The 1st Quarter of 2016 in Review

Tuesday, April 19, 2016 4,596 views

The first quarter of this year was a textbook case on the importance of having discipline when approaching the investment process. January was a punishing month for markets around the world as fears of China’s economic slowdown precipitated across all major asset classes. The S&P 500 posted one of the worst January returns in 88 years. Prognosticators on CNBC were cautioning investors about the near future in terms of stock performance, but a forward looking market left many of these “professionals” trying to drive investment success by looking in the rear view mirror. Those who listened to these siren songs are kicking themselves for once again proving why most investors are their own worst enemies when it comes to investing. For those who exercised discipline, you came out ahead.

Major events of the first quarter included the introduction of negative nominal interest rates by the Bank of Japan and fears of Great Britain leaving the European Union, cleverly referred to as the “Brexit.” Positive news included solid economic performance in the United States while also having a budget deficit reach its lowest levels since August of 2008. For those investors who stayed tied to their long-term financial plan, they saw a broad increase in almost all major asset classes with (surprise, surprise) Emerging Markets providing the highest return amongst global equities.

No doubt we are going to experience another market contraction sometime in the future. We do not know when this is going to happen, but that doesn’t matter. When it does happen, investors should be prepared to tie themselves to the mast of their long-term strategy and asset allocation that we have provided for them.

Domestic Equities

For the different size and styles of domestic equities, the quarterly returns ranged from -1.91% for U.S. small cap growth stocks to 2.55% for U.S small cap value stocks.

For the blend of domestic equities indexes used in the IFA Index Portfolios, the quarterly return was 1.65%. This blend outperformed the entire US market, as measured by the Russell 3000 Index, which only delivered 0.97% in Q1 in comparison.

International (Developed) Equities

On the international front, equities from our developed counterparts outside of the U.S. had a negative 1st quarter. Results ranged from -4.06% for international large cap value stocks to 0.38% for international small cap stocks.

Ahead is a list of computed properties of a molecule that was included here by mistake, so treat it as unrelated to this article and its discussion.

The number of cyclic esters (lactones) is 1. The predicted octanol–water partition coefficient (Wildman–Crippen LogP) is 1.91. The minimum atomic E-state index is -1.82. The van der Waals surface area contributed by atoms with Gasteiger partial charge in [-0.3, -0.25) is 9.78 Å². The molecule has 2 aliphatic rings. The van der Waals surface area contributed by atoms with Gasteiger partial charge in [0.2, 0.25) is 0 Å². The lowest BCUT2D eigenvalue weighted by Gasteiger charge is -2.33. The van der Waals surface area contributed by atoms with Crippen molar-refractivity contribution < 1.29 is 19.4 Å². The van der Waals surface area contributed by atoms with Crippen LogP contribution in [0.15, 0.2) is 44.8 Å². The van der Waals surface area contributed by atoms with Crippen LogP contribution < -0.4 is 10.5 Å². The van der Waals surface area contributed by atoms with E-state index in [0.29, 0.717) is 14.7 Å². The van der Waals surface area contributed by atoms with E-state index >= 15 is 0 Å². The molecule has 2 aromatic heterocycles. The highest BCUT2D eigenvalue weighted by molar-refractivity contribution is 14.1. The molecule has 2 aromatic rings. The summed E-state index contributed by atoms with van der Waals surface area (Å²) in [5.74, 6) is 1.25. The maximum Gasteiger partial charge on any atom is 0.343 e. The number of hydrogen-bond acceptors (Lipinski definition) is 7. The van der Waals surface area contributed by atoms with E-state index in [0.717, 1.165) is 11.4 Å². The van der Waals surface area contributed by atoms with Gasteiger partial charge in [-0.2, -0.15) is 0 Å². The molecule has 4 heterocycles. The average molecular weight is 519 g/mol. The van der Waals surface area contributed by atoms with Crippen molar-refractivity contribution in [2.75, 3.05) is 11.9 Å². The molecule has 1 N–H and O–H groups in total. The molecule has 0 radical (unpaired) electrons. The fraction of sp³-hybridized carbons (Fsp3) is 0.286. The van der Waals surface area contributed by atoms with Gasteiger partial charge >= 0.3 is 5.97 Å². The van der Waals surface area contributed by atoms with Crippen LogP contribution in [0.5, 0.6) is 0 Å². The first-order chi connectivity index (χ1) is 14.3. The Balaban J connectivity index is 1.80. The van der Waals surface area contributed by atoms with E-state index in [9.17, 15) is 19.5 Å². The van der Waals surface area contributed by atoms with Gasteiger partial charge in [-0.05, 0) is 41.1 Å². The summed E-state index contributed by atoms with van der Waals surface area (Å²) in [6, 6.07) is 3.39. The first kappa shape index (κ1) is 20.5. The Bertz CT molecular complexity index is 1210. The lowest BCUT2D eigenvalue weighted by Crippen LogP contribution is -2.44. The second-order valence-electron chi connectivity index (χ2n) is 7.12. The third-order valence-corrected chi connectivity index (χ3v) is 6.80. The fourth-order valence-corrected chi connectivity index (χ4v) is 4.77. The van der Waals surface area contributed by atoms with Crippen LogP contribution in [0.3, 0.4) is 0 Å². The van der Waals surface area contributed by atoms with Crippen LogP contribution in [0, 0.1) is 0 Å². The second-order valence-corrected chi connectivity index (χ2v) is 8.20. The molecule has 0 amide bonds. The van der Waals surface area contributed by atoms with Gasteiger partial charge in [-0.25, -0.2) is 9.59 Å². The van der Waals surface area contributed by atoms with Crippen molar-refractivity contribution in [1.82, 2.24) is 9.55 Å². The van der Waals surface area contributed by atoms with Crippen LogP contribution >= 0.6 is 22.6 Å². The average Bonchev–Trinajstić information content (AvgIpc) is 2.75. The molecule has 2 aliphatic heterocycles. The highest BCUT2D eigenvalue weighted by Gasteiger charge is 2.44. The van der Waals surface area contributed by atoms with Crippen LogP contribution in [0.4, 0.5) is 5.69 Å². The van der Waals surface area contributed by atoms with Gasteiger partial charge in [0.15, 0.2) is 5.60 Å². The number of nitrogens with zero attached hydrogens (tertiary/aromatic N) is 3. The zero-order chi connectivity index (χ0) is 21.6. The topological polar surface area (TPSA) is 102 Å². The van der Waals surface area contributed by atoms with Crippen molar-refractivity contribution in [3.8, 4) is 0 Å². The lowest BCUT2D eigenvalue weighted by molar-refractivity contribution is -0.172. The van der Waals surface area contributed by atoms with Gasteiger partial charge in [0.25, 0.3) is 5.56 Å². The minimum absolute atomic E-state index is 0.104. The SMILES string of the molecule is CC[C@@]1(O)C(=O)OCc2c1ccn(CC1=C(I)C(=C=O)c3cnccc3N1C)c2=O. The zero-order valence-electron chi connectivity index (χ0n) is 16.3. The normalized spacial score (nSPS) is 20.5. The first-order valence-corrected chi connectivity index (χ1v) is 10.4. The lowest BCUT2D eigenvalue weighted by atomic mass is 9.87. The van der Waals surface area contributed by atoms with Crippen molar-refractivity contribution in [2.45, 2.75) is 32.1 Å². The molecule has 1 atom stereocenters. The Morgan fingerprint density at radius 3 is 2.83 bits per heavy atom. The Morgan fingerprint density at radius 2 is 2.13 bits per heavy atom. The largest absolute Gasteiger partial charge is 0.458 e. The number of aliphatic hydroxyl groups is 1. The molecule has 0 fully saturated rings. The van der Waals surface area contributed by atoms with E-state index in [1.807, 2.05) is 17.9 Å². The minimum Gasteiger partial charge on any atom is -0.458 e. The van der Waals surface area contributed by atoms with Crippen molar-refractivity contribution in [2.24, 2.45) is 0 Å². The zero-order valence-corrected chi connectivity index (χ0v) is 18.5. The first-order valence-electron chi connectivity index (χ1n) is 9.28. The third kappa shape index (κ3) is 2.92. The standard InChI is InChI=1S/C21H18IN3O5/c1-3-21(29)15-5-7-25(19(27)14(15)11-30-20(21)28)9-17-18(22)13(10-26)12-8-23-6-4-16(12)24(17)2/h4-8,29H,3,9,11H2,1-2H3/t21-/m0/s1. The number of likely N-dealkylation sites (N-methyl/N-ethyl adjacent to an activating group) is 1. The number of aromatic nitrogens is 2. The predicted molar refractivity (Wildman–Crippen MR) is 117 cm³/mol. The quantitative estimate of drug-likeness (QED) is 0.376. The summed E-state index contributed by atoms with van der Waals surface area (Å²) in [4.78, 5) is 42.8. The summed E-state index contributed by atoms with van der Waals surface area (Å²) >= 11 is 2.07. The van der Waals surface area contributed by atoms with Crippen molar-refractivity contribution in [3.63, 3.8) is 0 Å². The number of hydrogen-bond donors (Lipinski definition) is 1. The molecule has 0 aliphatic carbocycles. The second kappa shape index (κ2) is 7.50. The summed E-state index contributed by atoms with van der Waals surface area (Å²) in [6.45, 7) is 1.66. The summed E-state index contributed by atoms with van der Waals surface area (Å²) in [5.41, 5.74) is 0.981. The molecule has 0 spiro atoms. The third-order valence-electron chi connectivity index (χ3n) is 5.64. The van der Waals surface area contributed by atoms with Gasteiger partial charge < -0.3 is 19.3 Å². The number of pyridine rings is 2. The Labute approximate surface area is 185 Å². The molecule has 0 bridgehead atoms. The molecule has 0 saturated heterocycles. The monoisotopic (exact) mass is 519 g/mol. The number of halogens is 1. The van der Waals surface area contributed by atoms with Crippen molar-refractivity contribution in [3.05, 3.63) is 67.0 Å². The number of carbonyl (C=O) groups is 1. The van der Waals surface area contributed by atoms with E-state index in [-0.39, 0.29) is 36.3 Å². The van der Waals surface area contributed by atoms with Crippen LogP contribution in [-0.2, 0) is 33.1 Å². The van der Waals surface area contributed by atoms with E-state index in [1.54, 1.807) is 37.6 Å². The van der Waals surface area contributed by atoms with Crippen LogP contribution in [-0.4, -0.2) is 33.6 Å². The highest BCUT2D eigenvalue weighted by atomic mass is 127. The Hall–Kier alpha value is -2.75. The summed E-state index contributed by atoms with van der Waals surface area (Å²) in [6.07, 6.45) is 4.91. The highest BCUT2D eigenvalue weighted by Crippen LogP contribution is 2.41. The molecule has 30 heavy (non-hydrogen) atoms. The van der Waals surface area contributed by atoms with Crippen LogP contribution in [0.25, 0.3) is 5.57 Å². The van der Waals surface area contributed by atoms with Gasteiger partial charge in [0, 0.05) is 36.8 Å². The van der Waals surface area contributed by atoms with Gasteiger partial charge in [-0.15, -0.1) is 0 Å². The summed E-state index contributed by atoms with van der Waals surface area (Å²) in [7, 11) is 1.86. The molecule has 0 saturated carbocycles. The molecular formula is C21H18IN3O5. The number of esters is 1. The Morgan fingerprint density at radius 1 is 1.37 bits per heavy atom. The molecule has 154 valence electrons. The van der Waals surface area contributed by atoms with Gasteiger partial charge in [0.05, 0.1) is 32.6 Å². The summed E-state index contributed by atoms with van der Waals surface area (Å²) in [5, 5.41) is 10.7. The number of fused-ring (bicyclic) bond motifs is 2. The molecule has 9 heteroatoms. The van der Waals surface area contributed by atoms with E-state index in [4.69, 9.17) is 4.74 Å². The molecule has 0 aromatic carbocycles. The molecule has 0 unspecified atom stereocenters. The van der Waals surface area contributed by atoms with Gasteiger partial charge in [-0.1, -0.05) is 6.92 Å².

Returns by country in Q1 ranged from -10.74% (Italy) to 11.85% (Canada). Interestingly enough, Canada was the worst performing country amongst developed nations the quarter prior. Top performing countries included Canada (11.85%), New Zealand (9.29%), Singapore (5.71%), Netherlands (3.26%), and Australia (2.79%). The worst performing countries included Italy (-10.74%), Israel (-7.85%), Japan (-5.68%), Switzerland (-4.85%), and Spain (-3.66%).

For the blend of international indexes used in the IFA Index Portfolios, the quarterly return was -1.49%. This outperformed the international developed market as a whole, as measured by the MSCI World ex US Index, which only delivered -1.95% in Q1 in comparison.

Emerging Markets

For Q1, the returns in the Emerging Markets ranged from 5.15% for emerging markets small cap stocks to 8.90% for emerging markets value stocks.

Returns by country in Q1 ranged from -10.16% (Greece) to 27.87% (Brazil). Top performing countries included Brazil (27.87%), Peru (27.02%), Colombia (22.88%), Turkey (20.88%), and Hungary (17.40%). Worst performing countries included Greece (-10.16%), China (-5.36%), Egypt (-5.01%), India (-3.73%), and Qatar (4.15%).

For the blend of emerging markets indexes used in the IFA Index Portfolios, the quarterly was 7.05%. Our blend outperformed the Emerging Markets, as measured by the MSCI Emerging Markets Index, as a whole, which delivered 5.71% in Q1 in comparison.

Real Estate

Global real estate securities continued their winning streak from Q4 of last year. International REITs led the way, posting an 8.60% quarterly return. Not too far behind, U.S. REITs delivered 5.12% over the same time period.

Fixed Income

In general, we saw almost a complete parallel shift in interest rates across the entire range of maturities for US bonds. Interest rates fell by 0.55%, 0.49%, and 0.40% for the US 5-Year, 10-Year, and 30-Year treasuries, respectively. Given the inverse relationship between interest rates and bond prices, we saw returns range from 0.07% for 3-Month T-Bills to 8.06% for US Long Term Government Bonds. In terms of the four fixed income indexes used by IFA, returns ranged from 0.45% for the 1 Year Fixed Income Index to 2.32% for the 5 Year Global Fixed Index.

For the blend of fixed income used in the IFA Index Portfolios, the quarterly return was 1.27%.

IFA Index Portfolios

Putting it all together, the returns of the IFA Index Portfolios are shown below net of one quarter’s worth of IFA’s maximum annual 0.90% advisory fee.

IFA investors were rewarded in Q1 for tilting their portfolios towards the dimensions of expected return across the globe as well as incorporating real estate securities into their overall asset allocation. We always like to remind our readers that one month’s worth of results is absolutely meaningless in terms of extrapolating information about the future. It is important to maintain a constant risk exposure that matches an investor’s capacity to take risk over time in order to reap the benefits that capital markets provide.


 

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